It happened on the first day of year eleven; the world, as I knew it, had started to change.
I didn't know at the time what was happening. I thought she was just a little scared of me judging her. I thought if I called her name loud enough she would turn around. I thought she'd brighten up and stop looking so serious. That her twinkly gray eyes would sparkle, and her lips twist into that sassy smile I know so well.
Little did I know, those twinkly grey eyes would never sparkle the same way again. Not at me. Not at anyone.
Staring down at the piece of metallic black, smiley face stickered technology that is my phone – I wonder why she hasn't picked up. I've called her insurmountable times over the past couple of weeks and I haven't seen her since before Christmas.
It's now the first day of school and I don't know where I'm going to meet her when I get there.
Knowing her she just might be still asleep in her bed, but I'm not sure how to explain all the other missed calls. I mean, I guess she could have broken it. It's not exactly unlikely. She breaks things all of the time, most notably bones. It would not surprise me at all if I found her phone in a million different pieces on the grass outside her balcony.
But what about her house phone? What's her excuse for that?
"Bee," My mum pokes her head through the door, tapping her fingers on it impatiently, "you're not going to stare at that phone all day, are you? Because you're running late already."
"Mum," I sigh, shoving my phone in my school shorts pocket after checking the time, "I am not going to be late. It's only forty past. It takes five minutes to get to school and school starts at nine."
"Yes, but I know how you and Corbin get when you start talking," Mum says, fingers still tapping, "I have to allow a little extra time for you to get to your locker," she pauses, fingers freezing midair, "oh, and for Corbin to come begging to use it because she's forgotten her key again."
"Mum, that won't happen," I roll my eyes at her, picking my bag up and slinging it over my shoulder, "I texted her a reminder just before, she'll definitely remember this time."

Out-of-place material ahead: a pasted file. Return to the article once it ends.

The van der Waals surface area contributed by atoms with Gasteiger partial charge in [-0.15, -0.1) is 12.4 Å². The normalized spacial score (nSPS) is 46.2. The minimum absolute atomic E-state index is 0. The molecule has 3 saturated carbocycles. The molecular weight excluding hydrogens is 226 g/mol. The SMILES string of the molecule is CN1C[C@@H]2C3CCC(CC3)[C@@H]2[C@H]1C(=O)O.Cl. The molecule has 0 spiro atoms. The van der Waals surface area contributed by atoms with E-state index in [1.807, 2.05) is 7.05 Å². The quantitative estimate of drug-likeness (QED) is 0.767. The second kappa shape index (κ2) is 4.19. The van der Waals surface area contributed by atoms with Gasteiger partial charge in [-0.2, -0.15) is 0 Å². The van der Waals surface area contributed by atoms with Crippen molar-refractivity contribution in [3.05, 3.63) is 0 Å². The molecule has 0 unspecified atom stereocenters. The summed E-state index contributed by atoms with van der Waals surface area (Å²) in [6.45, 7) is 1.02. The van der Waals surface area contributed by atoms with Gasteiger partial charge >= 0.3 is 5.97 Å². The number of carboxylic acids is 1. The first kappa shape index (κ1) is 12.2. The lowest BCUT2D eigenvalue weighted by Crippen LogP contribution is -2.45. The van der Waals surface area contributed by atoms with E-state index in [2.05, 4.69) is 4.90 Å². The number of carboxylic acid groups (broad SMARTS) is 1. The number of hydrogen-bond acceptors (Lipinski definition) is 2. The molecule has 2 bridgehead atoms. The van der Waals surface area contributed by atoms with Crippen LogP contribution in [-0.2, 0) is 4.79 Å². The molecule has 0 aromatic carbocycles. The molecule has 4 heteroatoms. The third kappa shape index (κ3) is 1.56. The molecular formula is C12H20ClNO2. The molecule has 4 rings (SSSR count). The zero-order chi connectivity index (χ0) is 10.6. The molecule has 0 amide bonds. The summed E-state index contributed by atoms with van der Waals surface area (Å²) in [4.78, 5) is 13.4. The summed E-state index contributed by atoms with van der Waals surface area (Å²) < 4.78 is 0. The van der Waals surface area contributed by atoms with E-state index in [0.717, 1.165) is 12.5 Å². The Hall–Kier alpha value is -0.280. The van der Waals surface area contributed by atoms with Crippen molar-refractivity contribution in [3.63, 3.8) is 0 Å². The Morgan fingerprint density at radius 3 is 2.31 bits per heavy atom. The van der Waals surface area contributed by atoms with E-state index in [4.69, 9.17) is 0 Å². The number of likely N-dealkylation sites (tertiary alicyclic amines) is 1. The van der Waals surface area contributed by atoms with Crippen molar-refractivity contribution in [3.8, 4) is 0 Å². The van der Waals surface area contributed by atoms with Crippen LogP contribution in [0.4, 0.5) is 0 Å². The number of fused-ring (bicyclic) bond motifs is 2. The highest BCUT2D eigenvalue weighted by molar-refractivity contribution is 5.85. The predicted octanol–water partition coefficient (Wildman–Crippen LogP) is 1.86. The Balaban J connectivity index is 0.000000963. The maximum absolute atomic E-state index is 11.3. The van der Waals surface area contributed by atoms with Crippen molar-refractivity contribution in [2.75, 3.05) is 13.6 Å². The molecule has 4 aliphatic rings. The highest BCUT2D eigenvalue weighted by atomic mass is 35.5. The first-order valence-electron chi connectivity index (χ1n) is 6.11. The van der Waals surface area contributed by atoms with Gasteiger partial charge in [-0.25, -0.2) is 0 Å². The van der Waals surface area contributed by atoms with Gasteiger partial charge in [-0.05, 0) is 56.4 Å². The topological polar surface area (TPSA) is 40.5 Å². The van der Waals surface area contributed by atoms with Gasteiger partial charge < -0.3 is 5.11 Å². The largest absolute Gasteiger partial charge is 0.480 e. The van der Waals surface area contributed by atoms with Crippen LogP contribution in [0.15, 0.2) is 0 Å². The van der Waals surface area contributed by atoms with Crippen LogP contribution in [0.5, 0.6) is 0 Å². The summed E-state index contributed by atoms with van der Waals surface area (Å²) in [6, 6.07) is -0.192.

That is if she hasn't broken her phone.
"That's what you said the last time," My mum shakes her head and sighs, ushering for me to hurry up, "just get in the car. I don't want to be writing any notes for you this year."
I roll my eyes again and follow her down the hallway, almost looking forward to school, looking forward to seeing my best friend again.
"Are you smiling?" My mum wants to know, looking over her shoulder as she opens the front door.
"You know what," I say, "I think I am."
I walk down the hall, bemused, having not seen her anywhere. Corbin usually waits for me somewhere outside but I've looked all over the yard and she's not there. I've looked near the trees, the far side of school where we sit, the quadrangle a couple of times and I even went so far as to ask her brothers whether she was sick or something.
All to no avail. All they had to say is that where she is I don't want to be anywhere near, and I don't know what that's supposed to mean.
"Corbin, where are you?" I mutter before my eyes catch onto an apparent new girl who is pushing her bag into her locker with her tiny little arms, blonde hair sprawling into perfect waves down her back – she is, of course, talking to Bonnie Bryant, another stick figure of a girl with perfect hair.
"I'm so glad we're friends now," Bonnie gushes, sounding excited, "I didn't know how cool you were before, you know, because you didn't exactly look like it…"
"Yeah," the blonde girl nods her head, her voice sounding strangely familiar, "I know what you mean."
I blink at the blonde girl, more bemused than ever. No. No.
She wouldn't be caught dead hanging out with Bonnie Bryant and Angelica Monroe. She abhors them; she thinks they're completely boring. I would know. I've had to listen to her complain about them enough, after they've been over at her house for one of her mum's dinners.